During her travels away from Thornfield Hall she suffers the worst devastation of poverty and shock to the point of almost dying. She struggles through the next few years to make her life right and finds herself meeting people who turn her away and others who try to help her. At this point in the story a lot of things took place but the story still fulfilled every emotional experience that never stopped the pages flowing with an abundance of tranquility…

( )
  Juan-banjo | May 31, 2016 |
It's not about the romance.
It's not about the crazy lady in the attic.
It's about personal integrity. ( )
  msjudy | May 30, 2016 |
Thanks to Audible I was able to get through this rather thickly written epic novel. I don't think I could have read it, but listening to it was a delight. Quite an intricate plot, enough mystery to keep one's interest, and although the ending was somewhat predictable it wasn't so in an obvious way. Loved it. ( )
  Frances.S.Brown | Apr 26, 2016 |
I really like this story I fine the relationships between Jane and Rochester very loving. The hard life that Jane had with her Aunt then onto the school. Then she finds Thornfield and Rochester but that looks like it will go bad. But like all good romances it turns ok
  Helen.jane | Mar 18, 2016 |
It was good. Hard for me to get into and even harder to pick it up once I put it down. Had to restart it many times, but overall, I enjoyed it. ( )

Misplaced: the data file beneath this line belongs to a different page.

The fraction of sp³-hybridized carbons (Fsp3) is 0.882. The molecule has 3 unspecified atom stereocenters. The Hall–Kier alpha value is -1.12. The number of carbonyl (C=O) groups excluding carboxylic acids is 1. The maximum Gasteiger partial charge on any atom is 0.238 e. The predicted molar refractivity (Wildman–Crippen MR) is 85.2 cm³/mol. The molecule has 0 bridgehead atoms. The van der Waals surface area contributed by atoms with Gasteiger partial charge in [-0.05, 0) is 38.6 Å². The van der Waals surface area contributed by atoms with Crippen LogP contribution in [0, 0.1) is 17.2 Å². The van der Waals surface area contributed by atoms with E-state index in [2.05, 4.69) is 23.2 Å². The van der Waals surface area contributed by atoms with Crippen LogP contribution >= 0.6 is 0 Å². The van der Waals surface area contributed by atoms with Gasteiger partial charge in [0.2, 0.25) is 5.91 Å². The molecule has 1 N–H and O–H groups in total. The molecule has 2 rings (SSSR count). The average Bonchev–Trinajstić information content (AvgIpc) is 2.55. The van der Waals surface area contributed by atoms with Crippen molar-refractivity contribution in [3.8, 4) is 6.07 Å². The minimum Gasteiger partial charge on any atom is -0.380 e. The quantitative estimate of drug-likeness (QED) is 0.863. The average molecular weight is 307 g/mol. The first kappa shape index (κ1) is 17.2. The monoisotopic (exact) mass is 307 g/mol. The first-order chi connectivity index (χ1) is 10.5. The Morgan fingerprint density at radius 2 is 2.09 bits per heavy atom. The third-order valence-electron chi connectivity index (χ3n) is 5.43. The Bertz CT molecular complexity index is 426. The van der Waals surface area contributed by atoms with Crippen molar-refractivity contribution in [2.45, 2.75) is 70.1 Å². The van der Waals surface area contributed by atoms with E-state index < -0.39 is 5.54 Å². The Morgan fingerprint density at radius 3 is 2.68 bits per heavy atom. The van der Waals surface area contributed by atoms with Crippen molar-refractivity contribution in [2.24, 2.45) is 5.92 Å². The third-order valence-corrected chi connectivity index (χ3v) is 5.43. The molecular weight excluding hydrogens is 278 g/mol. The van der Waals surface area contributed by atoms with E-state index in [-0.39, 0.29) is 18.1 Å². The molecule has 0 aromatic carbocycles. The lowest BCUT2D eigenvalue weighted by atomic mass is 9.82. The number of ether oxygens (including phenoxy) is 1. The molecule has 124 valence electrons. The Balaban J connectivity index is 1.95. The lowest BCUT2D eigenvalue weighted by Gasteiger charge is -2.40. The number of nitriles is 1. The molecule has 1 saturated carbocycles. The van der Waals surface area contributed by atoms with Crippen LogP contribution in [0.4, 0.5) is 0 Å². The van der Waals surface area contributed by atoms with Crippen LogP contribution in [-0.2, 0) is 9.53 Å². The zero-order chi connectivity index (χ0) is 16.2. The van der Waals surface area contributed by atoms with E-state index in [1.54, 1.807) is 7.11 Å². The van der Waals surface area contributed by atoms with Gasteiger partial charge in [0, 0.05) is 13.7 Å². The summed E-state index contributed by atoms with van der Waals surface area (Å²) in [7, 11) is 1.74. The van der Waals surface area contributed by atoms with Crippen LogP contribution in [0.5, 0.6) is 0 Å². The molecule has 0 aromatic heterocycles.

imagine15 | Mar 15, 2016 |
Showing 1-5 of 617 (next | show all)
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» Add other authors (83 possible)

Author nameRoleType of authorWork?Status
Brontë, Charlotteprimary authorall editionsconfirmed
Becker, May LambertonIntroductionsecondary authorsome editionsconfirmed
Bickford-Smith, CoralieCover artistsecondary authorsome editionsconfirmed
Booker, NellIllustratorsecondary authorsome editionsconfirmed
Brett, SimonIllustratorsecondary authorsome editionsconfirmed
Cabot, MegIntroductionsecondary authorsome editionsconfirmed
Davis, Joe LeeIntroductionsecondary authorsome editionsconfirmed
Eggink, ClaraTranslatorsecondary authorsome editionsconfirmed
Eichenberg, FritzIllustratorsecondary authorsome editionsconfirmed
Erikson, SusanNarratorsecondary authorsome editionsconfirmed
Freedman, BarnettIllustratorsecondary authorsome editionsconfirmed
Gibson, FloNarratorsecondary authorsome editionsconfirmed
Gilpin, SamAfterwordsecondary authorsome editionsconfirmed
Ibbett, MaryIntroductionsecondary authorsome editionsconfirmed
Jong, EricaIntroductionsecondary authorsome editionsconfirmed
Klett, ElizabethNarratorsecondary authorsome editionsconfirmed
Leavis, Q. D.Editorsecondary authorsome editionsconfirmed
Mason, MichaelEditorsecondary authorsome editionsconfirmed
McCaddon, WandaNarratorsecondary authorsome editionsconfirmed
Mills, JulietNarratorsecondary authorsome editionsconfirmed
Minogue, SallyIntroductionsecondary authorsome editionsconfirmed
Mitchell, KathyIllustratorsecondary authorsome editionsconfirmed